The Canadian International Trade Tribunal’s (“CITT”) recent decision in ContainerWest Manufacturing (CITT File Nbr. AP-2014-025) points to the possibility that the Canada Border Services Agency (“CBSA”) has taken action which may violate Canada’s WTO obligations.  While the issue before the CITT concerned the question of whether the Appellant in that case filed documents required to benefit from General Preferential Tariff (“GPT”) treatment, the admissions the CBSA made in the case point to an administrative practice that may violate the WTO’s Most Favoured Nation (“MFN”) requirement set out in GATT 1994 Article I:1. The ContainerWest appeal concerned the CBSA’s decision to reject ContainerWest’s request for GPT treatment for 22 import transactions relating to 1,678 containers purchased by ContainerWest from its Hong Kong supplier.  The issue before the CITT was whether ContainerWest’s importations complied with the “direct shipment” requirement that must be met for GPT treatment.  Pursuant to Customs Act Section 17(1), ContainerWest had to provide a through bill of lading to prove direct shipment of goods to Canada. At paragraph 26 of its Statement of Reasons, the CITT noted that the CBSA argued that the GPT Regulations and the Customs Tariff both require a through bill of lading to prove direct shipment to Canada.  At paragraph 56, the CITT noted that the CBSA agreed that the MFN Regulations also require that goods be conveyed on a through bill of lading.  Consequently, pursuant to regulatory requirements, entitlement to GPT and MFN tariff treatment could only be accorded to importers who filed the required through bill of lading. Notwithstanding these regulatory requirements, at paragraph 29 of its Statement of Reasons, the CITT noted that the CBSA indicated that it has adopted an administrative exception with respect to the MFN tariff that allows importers to be accorded MFN tariff treatment regardless of whether they have the through bill of lading required by the Regulations.  Regardless of whether this administrative practice is consistent with the regulatory requirements, the result is that, due to the CBSA’s administrative practice, importers seeking MFN tariff treatment are granted the treatment regardless of whether they met the regulatory requirement of filing a through bill of lading while importers seeking...

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The Importance of Understanding Mandatory Requirements in RFPs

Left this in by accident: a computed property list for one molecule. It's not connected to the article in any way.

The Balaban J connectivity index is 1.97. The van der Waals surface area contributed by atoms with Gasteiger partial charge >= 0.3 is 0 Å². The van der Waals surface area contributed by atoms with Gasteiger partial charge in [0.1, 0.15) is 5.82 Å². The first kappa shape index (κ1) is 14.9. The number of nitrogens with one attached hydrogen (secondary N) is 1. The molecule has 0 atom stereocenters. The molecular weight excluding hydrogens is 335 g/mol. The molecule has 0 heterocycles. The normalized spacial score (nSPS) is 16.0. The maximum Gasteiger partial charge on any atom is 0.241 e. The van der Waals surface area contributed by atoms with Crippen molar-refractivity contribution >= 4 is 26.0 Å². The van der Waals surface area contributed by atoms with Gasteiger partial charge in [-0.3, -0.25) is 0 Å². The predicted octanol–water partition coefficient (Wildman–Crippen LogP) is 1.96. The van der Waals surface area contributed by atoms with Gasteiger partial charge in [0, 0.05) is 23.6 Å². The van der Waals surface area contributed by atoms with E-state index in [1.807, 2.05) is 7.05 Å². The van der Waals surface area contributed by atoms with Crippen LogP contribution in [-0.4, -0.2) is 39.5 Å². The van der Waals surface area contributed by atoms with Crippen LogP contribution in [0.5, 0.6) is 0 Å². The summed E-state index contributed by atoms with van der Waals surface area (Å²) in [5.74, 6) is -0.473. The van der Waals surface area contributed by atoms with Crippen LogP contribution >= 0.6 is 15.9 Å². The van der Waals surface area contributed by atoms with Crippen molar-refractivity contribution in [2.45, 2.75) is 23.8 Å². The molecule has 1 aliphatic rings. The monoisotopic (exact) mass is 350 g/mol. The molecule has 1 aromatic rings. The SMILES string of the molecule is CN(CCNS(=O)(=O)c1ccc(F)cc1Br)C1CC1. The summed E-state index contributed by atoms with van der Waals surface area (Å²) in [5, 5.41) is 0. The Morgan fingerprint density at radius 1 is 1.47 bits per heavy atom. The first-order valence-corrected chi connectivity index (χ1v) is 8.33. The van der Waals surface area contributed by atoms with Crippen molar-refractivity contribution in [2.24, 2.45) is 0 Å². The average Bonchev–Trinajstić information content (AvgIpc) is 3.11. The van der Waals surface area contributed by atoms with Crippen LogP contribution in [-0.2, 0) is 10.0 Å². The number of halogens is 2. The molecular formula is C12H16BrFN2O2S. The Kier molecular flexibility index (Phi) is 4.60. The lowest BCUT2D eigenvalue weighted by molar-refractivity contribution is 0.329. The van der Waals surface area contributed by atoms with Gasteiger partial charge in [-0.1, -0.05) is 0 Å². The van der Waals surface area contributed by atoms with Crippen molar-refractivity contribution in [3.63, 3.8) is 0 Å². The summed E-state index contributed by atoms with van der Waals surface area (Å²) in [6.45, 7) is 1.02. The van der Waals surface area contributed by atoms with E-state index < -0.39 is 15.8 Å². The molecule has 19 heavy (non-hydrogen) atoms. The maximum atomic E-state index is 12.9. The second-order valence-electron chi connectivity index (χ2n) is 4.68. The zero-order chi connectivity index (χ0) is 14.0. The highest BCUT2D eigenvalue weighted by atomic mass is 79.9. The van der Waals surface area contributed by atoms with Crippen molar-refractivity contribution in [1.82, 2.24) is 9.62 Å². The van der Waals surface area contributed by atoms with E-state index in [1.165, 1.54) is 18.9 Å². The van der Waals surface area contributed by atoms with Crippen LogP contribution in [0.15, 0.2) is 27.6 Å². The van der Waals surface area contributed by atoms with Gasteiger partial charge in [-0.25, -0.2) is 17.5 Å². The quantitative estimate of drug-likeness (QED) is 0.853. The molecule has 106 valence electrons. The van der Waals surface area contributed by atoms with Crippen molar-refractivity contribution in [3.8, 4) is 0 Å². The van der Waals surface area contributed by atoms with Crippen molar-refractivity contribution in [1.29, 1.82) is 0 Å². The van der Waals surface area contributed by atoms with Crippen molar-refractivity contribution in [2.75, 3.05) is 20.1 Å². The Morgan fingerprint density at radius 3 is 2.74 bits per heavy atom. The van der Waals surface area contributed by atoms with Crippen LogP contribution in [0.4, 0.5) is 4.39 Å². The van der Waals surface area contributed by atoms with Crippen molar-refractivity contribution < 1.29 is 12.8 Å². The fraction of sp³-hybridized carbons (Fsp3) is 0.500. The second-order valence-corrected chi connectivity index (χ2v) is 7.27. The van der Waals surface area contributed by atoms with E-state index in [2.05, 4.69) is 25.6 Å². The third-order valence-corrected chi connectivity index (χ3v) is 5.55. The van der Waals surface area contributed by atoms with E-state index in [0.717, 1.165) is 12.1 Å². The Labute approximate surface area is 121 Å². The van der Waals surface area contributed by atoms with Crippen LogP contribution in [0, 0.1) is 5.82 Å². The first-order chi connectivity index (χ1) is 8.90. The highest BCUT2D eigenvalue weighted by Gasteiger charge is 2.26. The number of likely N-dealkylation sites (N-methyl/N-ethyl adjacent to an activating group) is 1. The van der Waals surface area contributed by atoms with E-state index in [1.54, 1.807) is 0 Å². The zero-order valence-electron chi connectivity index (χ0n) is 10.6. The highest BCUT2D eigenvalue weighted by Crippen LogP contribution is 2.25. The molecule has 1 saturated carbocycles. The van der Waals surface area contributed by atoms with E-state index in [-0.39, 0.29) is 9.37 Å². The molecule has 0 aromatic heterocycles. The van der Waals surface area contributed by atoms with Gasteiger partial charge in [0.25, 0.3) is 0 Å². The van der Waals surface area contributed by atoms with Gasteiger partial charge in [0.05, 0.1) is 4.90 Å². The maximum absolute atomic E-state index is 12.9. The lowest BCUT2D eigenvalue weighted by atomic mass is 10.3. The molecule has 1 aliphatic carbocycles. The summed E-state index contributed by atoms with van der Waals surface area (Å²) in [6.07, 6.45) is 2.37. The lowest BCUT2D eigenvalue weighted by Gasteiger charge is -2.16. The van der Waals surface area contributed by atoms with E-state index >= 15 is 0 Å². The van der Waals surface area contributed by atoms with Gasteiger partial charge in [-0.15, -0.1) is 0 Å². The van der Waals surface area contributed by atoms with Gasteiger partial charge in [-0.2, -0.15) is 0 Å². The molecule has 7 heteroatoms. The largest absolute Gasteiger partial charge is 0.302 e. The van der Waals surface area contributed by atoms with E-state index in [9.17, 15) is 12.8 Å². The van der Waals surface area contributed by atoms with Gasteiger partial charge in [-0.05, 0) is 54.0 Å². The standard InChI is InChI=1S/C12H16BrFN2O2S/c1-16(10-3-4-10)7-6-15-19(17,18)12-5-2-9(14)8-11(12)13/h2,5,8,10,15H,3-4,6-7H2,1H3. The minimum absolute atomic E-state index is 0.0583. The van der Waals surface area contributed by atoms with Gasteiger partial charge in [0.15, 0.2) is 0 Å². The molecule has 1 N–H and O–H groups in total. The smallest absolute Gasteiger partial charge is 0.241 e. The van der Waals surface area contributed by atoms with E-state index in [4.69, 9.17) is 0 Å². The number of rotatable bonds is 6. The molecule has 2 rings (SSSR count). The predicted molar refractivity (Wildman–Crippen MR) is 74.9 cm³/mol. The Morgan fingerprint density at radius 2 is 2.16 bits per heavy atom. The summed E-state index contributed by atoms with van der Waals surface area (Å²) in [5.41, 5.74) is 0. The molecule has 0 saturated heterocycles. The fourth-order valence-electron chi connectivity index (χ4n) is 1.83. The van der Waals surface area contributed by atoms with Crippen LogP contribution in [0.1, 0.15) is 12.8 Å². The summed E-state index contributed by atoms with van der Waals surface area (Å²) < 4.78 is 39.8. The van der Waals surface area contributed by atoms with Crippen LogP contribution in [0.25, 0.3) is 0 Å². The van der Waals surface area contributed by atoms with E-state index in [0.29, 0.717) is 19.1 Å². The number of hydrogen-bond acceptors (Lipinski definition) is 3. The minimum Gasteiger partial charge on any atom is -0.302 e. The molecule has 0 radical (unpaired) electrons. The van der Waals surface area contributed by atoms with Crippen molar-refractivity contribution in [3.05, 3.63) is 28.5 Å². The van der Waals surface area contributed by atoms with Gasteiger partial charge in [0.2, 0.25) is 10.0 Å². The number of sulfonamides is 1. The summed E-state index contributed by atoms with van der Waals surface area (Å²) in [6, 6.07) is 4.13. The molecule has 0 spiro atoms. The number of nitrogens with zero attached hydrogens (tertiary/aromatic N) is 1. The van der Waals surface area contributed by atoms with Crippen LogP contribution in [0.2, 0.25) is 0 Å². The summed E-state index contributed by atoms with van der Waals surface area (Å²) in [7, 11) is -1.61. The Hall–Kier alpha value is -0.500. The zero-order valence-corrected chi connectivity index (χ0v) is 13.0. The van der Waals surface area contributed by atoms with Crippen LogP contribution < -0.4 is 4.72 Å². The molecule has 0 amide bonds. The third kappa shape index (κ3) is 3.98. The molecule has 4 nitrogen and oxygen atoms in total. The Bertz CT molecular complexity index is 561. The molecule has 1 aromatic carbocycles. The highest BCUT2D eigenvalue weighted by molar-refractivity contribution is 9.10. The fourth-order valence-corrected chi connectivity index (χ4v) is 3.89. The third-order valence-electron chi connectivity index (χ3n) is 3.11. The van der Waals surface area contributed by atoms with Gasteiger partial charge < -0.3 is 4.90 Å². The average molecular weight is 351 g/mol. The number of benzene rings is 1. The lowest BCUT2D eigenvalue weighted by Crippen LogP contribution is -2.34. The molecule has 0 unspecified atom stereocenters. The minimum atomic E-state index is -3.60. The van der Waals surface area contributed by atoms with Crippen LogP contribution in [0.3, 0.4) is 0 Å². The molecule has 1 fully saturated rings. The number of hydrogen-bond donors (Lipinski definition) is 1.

Posted by on Jun 2, 2015

In case there is anyone out there who still doesn’t understand the importance of complying with every mandatory requirement in a Request for Proposals (RFP), the CITT’s recent decision in Falcon Environmental Services Inc. (CITT File Nbr. PR-2014-061) sends a very harsh message.  In all cases, bidders have to identify the mandatory requirements of an RFP, understand and address the mandatory requirements in their bid and be able to demonstrate that they met all of the mandatory requirements if PWGSC ever questions compliance. Mandatory requirements are a key element of every RFP.  To be considered compliant, a bid must meet the mandatory requirements of the RFP when it is submitted.  Government entities that create RFPs must clearly identify the mandatory requirements of the RFP.  At that point, it is up to the bidders to understand the mandatory requirements and their application so that they can submit a fully responsive bid.  As an example of best practice, one of my clients appoints a member of its bid response team to be “mandatory man” for each bid.  Mandatory man is responsible for identifying every mandatory requirement in the RFP and for ensuring that each is fully addressed in the bid.  None of this should come as a surprise to anyone involved in government procurement. The issue in Falcon Environmental was whether Falcon Environmental properly submitted its bid to PWGSC.  The RFP, which was for the provision of wildlife control services for the Department of National Defence (DND), included a mandatory requirement that bids be submitted to PWGSC`s Bid Receiving Unit in Halifax.  The RFP also noted that the wildlife control services being procured would be provided to DND at its Willow Park facility in Halifax. Falcon Environmental claimed that it used Canada Post’s courier service to send its bid to PWGSC’s Bid Receiving Unit and that the bid was submitted two days before the bid closing date stipulated in the RFP.  PWGSC claimed that it never received the bid directly from Falcon Environmental.  PWGSC claimed that it found the bid at DND’s Willow Park facility and returned the bid to Falcon Environmental on the basis that it did not comply with...